•  As someone who often uses humor as a defense mechanism, I understand Russell’s responses at the end. His natural response to frustration is to poke fun at it. Some people scream. Some shut down. some ramble. Russell makes jokes. It was likely a 50/50 reaction to the absurdity of him being there to testify to people that had already made up their minds. He poured his guts out, to no avail and was frustrated with the result. That’s when the comedy gets turned on. It’s an emotional defense mechanism.

    • Diogenes says:

      At the end Brand responded to a mild insult with a mild insult.  Turnabout is fair play.

    • teapot says:

      How many 30 minute videos of parliamentary testimony have you watched? How many video of British parliament have any of us watched? Brand’s behaviour is what has made this video reach so many eyes in such a short time.

      I think you’re missing the point which is just as much about reaching the population as reaching politicians.

  10. DSarge001 says:

    guy behind RB with the beard is seriously nodding off.

  11. Amelia_G says:

    I love this (thank you) because it’s so well done. I suspect in some cultures there are vacuums that people feel. For example, children in British railway stations, especially posh children, seemed so especially bereft, winey for good reasons, that to this day I shudder when I hear a British person say the word “pathetic” because I think English people feel that word especially hard. When I was an exchange student in Germany it was shocking to observe soul-sapped English students who apparently only desired in life to dope to insensibility in-the-presence-of-others; nothing more. The English kids who faked and/or attacked were better off, which just sucks.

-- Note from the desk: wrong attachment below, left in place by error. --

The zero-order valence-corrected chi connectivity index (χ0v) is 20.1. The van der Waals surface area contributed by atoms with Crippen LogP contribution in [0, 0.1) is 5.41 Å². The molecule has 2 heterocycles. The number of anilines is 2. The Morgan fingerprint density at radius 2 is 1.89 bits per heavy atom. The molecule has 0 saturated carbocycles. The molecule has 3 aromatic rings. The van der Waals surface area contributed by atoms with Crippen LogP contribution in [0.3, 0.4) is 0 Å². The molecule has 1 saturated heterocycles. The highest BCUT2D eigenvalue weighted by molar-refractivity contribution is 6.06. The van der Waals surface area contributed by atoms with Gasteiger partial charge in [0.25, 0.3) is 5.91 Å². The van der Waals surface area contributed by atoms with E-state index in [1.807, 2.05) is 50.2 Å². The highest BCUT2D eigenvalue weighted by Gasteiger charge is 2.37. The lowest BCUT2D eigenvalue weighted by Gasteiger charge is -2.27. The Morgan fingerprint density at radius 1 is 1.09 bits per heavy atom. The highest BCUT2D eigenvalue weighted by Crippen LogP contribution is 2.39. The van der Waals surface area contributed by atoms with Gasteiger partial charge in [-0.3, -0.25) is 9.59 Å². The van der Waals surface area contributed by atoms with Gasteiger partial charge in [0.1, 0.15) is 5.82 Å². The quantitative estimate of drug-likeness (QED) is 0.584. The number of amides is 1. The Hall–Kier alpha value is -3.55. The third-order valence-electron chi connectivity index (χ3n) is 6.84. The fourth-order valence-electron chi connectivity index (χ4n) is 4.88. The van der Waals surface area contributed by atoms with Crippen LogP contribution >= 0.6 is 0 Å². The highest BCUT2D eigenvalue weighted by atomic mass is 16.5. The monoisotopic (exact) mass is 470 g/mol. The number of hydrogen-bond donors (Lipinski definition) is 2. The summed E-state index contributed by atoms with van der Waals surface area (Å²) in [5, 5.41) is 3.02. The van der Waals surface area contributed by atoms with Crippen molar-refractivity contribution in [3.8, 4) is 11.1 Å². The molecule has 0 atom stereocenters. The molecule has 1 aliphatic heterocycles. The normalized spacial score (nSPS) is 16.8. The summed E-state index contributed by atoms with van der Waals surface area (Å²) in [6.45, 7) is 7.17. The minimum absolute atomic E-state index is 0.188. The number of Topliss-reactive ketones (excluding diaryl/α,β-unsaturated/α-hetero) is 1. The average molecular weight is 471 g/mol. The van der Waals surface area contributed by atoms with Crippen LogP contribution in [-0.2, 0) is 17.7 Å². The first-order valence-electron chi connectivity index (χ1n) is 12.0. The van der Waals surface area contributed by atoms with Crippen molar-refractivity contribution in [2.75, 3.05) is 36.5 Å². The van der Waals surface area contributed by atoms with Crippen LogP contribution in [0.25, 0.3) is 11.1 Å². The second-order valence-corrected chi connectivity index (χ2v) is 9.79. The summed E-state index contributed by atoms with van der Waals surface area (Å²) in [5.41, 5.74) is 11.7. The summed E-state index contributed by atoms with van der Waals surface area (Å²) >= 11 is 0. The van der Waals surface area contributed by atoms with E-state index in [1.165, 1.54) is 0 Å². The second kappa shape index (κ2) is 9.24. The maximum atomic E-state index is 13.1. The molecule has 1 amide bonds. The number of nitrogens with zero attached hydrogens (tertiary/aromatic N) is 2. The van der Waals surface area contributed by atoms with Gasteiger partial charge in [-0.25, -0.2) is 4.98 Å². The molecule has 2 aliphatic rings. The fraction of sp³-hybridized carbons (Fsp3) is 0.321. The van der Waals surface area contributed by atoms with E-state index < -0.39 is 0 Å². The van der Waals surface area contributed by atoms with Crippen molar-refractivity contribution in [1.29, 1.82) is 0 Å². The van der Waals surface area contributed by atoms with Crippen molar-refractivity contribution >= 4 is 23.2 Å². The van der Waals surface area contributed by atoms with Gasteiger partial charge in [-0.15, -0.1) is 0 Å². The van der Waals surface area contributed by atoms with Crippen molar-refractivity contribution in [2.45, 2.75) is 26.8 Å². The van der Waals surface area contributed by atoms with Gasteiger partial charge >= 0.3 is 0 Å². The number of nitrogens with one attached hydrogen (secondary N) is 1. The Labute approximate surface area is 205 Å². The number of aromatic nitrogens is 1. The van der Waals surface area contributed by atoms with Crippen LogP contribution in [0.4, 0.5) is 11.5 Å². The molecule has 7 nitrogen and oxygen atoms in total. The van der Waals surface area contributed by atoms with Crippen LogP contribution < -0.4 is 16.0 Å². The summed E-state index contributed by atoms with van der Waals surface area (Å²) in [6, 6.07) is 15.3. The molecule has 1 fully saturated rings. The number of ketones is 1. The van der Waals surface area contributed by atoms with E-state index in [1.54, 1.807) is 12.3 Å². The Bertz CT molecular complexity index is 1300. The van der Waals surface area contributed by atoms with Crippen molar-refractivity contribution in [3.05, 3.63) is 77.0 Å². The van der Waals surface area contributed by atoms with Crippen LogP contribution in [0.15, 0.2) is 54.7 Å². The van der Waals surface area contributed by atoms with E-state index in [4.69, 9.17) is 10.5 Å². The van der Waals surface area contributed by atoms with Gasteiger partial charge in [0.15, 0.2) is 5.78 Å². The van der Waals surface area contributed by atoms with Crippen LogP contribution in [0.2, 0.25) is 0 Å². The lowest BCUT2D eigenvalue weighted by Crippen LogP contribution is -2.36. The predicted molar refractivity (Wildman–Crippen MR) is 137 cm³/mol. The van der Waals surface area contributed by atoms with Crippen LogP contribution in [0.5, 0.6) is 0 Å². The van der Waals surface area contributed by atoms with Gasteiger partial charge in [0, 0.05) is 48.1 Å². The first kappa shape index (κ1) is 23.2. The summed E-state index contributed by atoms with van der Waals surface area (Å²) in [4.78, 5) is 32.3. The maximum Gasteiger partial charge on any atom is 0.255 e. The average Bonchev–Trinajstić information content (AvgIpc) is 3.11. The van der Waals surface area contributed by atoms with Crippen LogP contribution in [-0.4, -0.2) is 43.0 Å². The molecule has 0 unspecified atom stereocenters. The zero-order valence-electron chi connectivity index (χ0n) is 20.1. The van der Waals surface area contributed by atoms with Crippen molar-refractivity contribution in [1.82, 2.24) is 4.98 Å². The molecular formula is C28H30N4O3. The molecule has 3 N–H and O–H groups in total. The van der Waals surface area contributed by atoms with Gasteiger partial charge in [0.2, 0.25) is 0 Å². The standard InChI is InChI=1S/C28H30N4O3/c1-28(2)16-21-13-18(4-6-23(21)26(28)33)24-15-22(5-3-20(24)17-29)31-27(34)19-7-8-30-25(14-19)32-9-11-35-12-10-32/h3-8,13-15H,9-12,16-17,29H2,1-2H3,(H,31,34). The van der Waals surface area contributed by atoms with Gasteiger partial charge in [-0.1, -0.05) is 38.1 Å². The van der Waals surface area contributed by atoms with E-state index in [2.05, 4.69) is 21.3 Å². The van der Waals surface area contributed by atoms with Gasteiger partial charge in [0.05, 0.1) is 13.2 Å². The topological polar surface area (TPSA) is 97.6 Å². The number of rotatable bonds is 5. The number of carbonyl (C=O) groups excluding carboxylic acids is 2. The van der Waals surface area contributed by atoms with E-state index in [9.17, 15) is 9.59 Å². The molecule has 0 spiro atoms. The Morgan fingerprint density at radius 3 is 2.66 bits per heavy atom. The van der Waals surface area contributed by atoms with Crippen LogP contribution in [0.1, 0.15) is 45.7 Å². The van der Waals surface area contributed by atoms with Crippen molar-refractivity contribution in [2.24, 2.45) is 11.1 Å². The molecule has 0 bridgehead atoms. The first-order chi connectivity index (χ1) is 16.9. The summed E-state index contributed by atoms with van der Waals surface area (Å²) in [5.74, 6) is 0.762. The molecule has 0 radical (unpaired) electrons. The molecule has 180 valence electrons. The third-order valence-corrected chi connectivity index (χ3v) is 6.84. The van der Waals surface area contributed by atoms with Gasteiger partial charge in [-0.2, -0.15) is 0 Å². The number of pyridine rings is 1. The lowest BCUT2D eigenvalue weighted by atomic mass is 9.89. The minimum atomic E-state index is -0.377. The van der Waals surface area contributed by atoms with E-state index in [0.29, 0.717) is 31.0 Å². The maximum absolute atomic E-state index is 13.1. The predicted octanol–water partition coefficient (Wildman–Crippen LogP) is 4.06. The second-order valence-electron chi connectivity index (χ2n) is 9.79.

If there’s more going on, people won’t seek dull escapes.

    • teddanson says:

      What? I have no idea what you mean. English people are somehow in touch more profoundly with the melancholy hardships of life?

  12. Petzl says:

    At 7:51, appropriately enough, Monty Python’s Michael Ellis makes an appearance.

  13. Alex Moon says: